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Children's publishing in the post-Potter era

29 September 2008

'I suppose my trawl through the back pages of children's publishing would be criminally incomplete without a proper mention of the Potter phenomenon.It changed everything. Not a whole lot more needs to be said, except that it wasn't all for the good. The fact that children's books are now very much in the spotlight and up on the same stage as adult books, where they have always belonged, is great.That children's publishers have picked up some of the less welcome adult practices (jostling to become members of the Six-Figure Club by paying way too much for manuscripts, to name but one) is not. But, hey, to paraphrase Joe D Brown in Some Like it Hot, nothing's perfect...

I'm leaving PN during the era of conglomerates, who have absorbed and amalgamated and rationalised until you can count the independents on the fingers of one hand. Publishing has always been accused of being desperately inefficient and often that it's run like a summer fete, but there is something to be said for the entrepreneurial spirit of the likes of Peter Usborne and Brenda Gardner, and Barry Cunningham - without whose eye for a good story, of course, this would be a very different business.'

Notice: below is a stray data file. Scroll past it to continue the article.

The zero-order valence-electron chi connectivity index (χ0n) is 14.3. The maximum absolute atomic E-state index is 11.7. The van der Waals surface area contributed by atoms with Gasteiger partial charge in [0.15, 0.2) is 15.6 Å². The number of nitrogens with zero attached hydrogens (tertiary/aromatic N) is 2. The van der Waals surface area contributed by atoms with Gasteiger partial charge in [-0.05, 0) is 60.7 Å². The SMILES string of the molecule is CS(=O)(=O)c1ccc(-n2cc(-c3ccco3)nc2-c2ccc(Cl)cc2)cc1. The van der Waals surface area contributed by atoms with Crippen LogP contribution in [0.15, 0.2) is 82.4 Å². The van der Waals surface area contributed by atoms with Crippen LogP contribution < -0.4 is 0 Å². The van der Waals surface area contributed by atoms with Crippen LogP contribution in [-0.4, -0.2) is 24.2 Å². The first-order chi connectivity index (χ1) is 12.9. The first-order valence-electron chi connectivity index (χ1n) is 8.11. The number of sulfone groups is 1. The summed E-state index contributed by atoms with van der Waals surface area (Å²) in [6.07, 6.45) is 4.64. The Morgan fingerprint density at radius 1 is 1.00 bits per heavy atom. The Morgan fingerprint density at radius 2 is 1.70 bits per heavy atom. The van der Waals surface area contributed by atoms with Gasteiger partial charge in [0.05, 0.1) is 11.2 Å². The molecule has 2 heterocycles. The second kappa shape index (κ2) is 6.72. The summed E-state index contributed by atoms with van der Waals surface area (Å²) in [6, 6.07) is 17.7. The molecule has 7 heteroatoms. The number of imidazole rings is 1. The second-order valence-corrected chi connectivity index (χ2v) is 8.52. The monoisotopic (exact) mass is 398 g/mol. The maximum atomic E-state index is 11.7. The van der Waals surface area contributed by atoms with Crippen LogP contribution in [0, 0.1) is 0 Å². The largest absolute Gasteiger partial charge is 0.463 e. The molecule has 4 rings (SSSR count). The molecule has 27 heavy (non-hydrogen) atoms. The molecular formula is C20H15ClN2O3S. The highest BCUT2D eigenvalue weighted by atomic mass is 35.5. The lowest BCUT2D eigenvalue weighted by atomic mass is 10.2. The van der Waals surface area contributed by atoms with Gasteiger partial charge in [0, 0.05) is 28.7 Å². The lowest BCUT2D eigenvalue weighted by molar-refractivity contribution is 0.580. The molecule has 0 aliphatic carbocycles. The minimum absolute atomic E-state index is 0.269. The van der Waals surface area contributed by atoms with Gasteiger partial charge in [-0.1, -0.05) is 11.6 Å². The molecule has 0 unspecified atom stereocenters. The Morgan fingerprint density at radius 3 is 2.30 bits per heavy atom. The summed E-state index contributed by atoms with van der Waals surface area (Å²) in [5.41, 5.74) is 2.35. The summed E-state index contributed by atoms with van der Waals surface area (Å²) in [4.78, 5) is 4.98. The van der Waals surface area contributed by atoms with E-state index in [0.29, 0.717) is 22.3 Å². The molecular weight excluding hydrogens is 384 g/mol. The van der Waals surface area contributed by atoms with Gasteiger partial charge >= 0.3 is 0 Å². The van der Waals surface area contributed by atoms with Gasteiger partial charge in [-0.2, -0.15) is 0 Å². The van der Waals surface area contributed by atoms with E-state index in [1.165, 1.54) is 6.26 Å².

Graham Marks, chronicler of children's publishing for the now-defunct Publishing News